Banana pepper plants do not need stakes or cages, but they can help the plant grow better and produce more peppers. Stakes and cages can also protect the plant from the wind, which can break and kill unsupported plants.

Supports can help your plant grow faster since the stakes will make it so that your plant does not have to grow stalks that are strong enough to stand up against the wind. Since plants with stakes and cages do not have to focus all their energy on developing solid stems and stalks, they can focus on growing more peppers.

How Much Sun do Banana Pepper Plants Need?

Banana pepper plants need full sun to grow and produce peppers. Full sun means that your pepper plant will need at least eight hours of sunlight a day, but 12 is the optimal amount of light exposure that your Banana pepper plant will need daily.

To ensure that your plant gets enough sun, you should place it in a spot with northern or southern exposure, which will ensure that it gets sun all day long.

How Big do Banana Pepper Plants Get?

Typically, Banana pepper plants will only grow to be 1 or 2 feet (30.5 or 61 cms) tall. Usually, Banana pepper plants grow better if they get plenty of direct sunlight, so if you want to help your pepper plant grow tall, you should place it in a spot with plenty of exposure to sunlight.

A bunch of banana peppers sitting in a small dark wooden bowl
Photo by Norgal

How Many Peppers Do You Get per Banana Pepper Plant?

If your plant grows well and gets as much sunlight as it needs, you can expect to get 25 to 30 pepper pods per plant per season. But if you prune your plant correctly, you might get more from a second harvest.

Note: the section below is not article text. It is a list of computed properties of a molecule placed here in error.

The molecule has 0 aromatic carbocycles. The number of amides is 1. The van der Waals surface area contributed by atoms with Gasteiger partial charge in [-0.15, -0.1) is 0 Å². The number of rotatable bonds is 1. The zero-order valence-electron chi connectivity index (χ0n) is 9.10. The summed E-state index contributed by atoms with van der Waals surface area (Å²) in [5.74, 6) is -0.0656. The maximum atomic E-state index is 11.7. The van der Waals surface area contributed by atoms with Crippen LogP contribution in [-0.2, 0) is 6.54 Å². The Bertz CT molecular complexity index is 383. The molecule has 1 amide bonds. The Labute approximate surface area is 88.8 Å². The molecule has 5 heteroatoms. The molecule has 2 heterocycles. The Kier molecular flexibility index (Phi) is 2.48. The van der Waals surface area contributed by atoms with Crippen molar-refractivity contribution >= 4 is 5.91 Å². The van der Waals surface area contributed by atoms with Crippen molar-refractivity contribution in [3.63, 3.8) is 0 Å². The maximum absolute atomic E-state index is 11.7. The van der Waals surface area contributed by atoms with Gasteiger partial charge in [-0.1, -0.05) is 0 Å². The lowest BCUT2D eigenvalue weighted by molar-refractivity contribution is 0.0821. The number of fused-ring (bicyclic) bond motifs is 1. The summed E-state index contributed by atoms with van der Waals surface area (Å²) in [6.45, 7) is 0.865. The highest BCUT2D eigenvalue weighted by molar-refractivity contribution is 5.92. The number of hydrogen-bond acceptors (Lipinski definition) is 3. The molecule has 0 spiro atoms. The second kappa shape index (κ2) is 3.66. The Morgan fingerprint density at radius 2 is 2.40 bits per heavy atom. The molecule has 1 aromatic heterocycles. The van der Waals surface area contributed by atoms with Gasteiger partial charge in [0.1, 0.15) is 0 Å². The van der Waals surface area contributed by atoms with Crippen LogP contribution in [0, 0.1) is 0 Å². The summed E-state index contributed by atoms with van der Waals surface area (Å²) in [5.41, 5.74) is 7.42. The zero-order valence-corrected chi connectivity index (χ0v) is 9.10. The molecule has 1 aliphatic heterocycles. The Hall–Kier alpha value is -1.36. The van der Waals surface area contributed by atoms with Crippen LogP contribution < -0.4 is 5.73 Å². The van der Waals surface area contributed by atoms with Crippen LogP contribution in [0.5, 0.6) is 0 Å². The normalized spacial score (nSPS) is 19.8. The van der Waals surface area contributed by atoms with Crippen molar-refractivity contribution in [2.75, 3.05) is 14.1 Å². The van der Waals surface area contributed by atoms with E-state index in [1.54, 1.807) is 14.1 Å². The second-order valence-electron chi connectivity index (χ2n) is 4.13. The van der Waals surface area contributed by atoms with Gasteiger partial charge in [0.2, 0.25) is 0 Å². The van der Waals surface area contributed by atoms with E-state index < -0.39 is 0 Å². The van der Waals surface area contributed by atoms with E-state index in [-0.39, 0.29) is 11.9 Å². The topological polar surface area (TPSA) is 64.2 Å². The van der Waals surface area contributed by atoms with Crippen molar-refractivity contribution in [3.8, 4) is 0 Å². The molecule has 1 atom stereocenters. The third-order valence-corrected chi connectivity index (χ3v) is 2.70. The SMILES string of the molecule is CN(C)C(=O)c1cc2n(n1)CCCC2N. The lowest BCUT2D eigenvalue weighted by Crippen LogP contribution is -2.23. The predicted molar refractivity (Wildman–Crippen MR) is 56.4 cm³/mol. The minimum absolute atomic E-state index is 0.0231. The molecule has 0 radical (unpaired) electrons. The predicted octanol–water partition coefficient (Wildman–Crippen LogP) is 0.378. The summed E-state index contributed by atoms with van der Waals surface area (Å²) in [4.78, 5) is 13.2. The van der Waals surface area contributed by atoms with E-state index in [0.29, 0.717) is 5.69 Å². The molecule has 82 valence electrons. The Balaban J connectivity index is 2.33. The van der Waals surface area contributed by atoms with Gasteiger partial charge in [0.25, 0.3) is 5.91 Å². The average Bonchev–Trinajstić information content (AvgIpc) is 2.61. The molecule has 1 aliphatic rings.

When to Harvest Banana Peppers

Banana peppers are usually ready to harvest as soon as they reach their full size, which is 4 to 6 inches (10 to 15 cms) long. You can harvest banana peppers at different points in their maturity to get either a hotter or milder pepper.

Usually, yellow Banana peppers are the mildest. Green is the next mildest stage in a Banana pepper’s maturity, and red and orange Banana peppers are the spiciest that a Banana pepper can get.

How to Pick Banana Peppers off the Plant When Harvesting

When you are harvesting Banana peppers, always pick them in the morning after the dew has dried off the plants. If you gather them while they are still covered in morning dew, you could spread pathogens to your pepper plant through the water, which could lead to your pepper plant getting a disease.

Hold the pepper in one hand, and then use your fingernail, gardening shears or knife to cut the stem right above the pepper. Generally, the pepper stems are not very tasty, and you will have to remove them from your pepper, so make sure that you pick off as little of the stem as possible when harvesting your fresh peppers.

How Long do Banana Peppers Stay Fresh?

Without any preservation, fresh Banana peppers will keep for one week in the fridge. However, there are many ways to increase Banana peppers’ shelf-lives, such as pickling, dehydrating, freezing, and making jelly out of them.

Usually, pickled or canned Banana peppers last up to four months. Frozen banana peppers can last up to six months without losing any of their taste and crunch.

What is the Best Way to Store Banana Peppers for Longevity?

The longest-lasting way to store Banana peppers is to dehydrate them. Dehydrated Banana peppers make great pepper flakes and dry kitchen spices.

Freezing Banana peppers is a great way to preserve the whole pepper without sacrificing any of its taste and texture. Pickling is another popular way to store Banana peppers since they last for months in the fridge.

Closing Thoughts

Banana peppers are one of the most versatile peppers out there, and they are a real people-pleaser with their sweet, tangy taste and low heat level.

Banana peppers are easy to grow, and they have many uses in the kitchen, making them an excellent pepper for all kinds of gardeners. Banana peppers are one of the most popular peppers globally and keeping them in your house is sure to be a rewarding experience.